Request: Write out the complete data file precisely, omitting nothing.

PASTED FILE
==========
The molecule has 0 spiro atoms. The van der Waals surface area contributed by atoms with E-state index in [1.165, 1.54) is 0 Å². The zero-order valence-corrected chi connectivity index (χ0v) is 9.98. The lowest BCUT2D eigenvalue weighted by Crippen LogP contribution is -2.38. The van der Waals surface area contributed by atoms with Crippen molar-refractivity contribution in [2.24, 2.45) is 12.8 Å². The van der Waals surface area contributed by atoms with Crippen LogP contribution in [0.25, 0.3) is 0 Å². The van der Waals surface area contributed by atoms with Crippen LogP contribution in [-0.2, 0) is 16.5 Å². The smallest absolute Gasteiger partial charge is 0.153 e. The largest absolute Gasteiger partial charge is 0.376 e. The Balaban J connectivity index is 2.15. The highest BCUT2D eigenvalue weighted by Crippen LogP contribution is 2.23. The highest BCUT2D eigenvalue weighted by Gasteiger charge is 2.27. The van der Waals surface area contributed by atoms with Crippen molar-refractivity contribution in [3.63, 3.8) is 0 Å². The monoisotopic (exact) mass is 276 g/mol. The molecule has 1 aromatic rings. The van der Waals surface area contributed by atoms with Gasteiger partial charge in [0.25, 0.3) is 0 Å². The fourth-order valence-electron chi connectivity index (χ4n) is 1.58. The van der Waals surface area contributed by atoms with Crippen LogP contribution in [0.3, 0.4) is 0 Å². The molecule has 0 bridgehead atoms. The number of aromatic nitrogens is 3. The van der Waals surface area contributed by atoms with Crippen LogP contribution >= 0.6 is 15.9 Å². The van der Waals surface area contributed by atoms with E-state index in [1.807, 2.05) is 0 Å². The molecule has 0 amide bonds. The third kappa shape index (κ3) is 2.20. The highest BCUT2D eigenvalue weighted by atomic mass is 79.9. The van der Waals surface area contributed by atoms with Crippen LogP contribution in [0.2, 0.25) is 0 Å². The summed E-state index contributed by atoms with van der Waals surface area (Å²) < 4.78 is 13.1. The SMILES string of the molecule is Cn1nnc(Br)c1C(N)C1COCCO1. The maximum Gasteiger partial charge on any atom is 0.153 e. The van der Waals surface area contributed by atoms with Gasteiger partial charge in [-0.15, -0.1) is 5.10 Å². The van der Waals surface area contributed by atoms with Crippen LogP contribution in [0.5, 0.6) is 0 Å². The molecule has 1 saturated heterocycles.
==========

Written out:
The molecule has 0 spiro atoms. The van der Waals surface area contributed by atoms with E-state index in [1.165, 1.54) is 0 Å². The zero-order valence-corrected chi connectivity index (χ0v) is 9.98. The lowest BCUT2D eigenvalue weighted by Crippen LogP contribution is -2.38. The van der Waals surface area contributed by atoms with Crippen molar-refractivity contribution in [2.24, 2.45) is 12.8 Å². The van der Waals surface area contributed by atoms with Crippen LogP contribution in [0.25, 0.3) is 0 Å². The van der Waals surface area contributed by atoms with Crippen LogP contribution in [-0.2, 0) is 16.5 Å². The smallest absolute Gasteiger partial charge is 0.153 e. The largest absolute Gasteiger partial charge is 0.376 e. The Balaban J connectivity index is 2.15. The highest BCUT2D eigenvalue weighted by Crippen LogP contribution is 2.23. The highest BCUT2D eigenvalue weighted by Gasteiger charge is 2.27. The van der Waals surface area contributed by atoms with Crippen molar-refractivity contribution in [3.63, 3.8) is 0 Å². The monoisotopic (exact) mass is 276 g/mol. The molecule has 1 aromatic rings. The van der Waals surface area contributed by atoms with Gasteiger partial charge in [0.25, 0.3) is 0 Å². The fourth-order valence-electron chi connectivity index (χ4n) is 1.58. The van der Waals surface area contributed by atoms with Crippen LogP contribution in [0.3, 0.4) is 0 Å². The molecule has 0 bridgehead atoms. The number of aromatic nitrogens is 3. The van der Waals surface area contributed by atoms with Crippen LogP contribution >= 0.6 is 15.9 Å². The van der Waals surface area contributed by atoms with E-state index in [1.807, 2.05) is 0 Å². The molecule has 0 amide bonds. The third kappa shape index (κ3) is 2.20. The highest BCUT2D eigenvalue weighted by atomic mass is 79.9. The van der Waals surface area contributed by atoms with Crippen LogP contribution in [0.2, 0.25) is 0 Å². The summed E-state index contributed by atoms with van der Waals surface area (Å²) < 4.78 is 13.1. The SMILES string of the molecule is Cn1nnc(Br)c1C(N)C1COCCO1. The maximum Gasteiger partial charge on any atom is 0.153 e. The van der Waals surface area contributed by atoms with Gasteiger partial charge in [-0.15, -0.1) is 5.10 Å². The van der Waals surface area contributed by atoms with Crippen LogP contribution in [0.5, 0.6) is 0 Å². The molecule has 1 saturated heterocycles.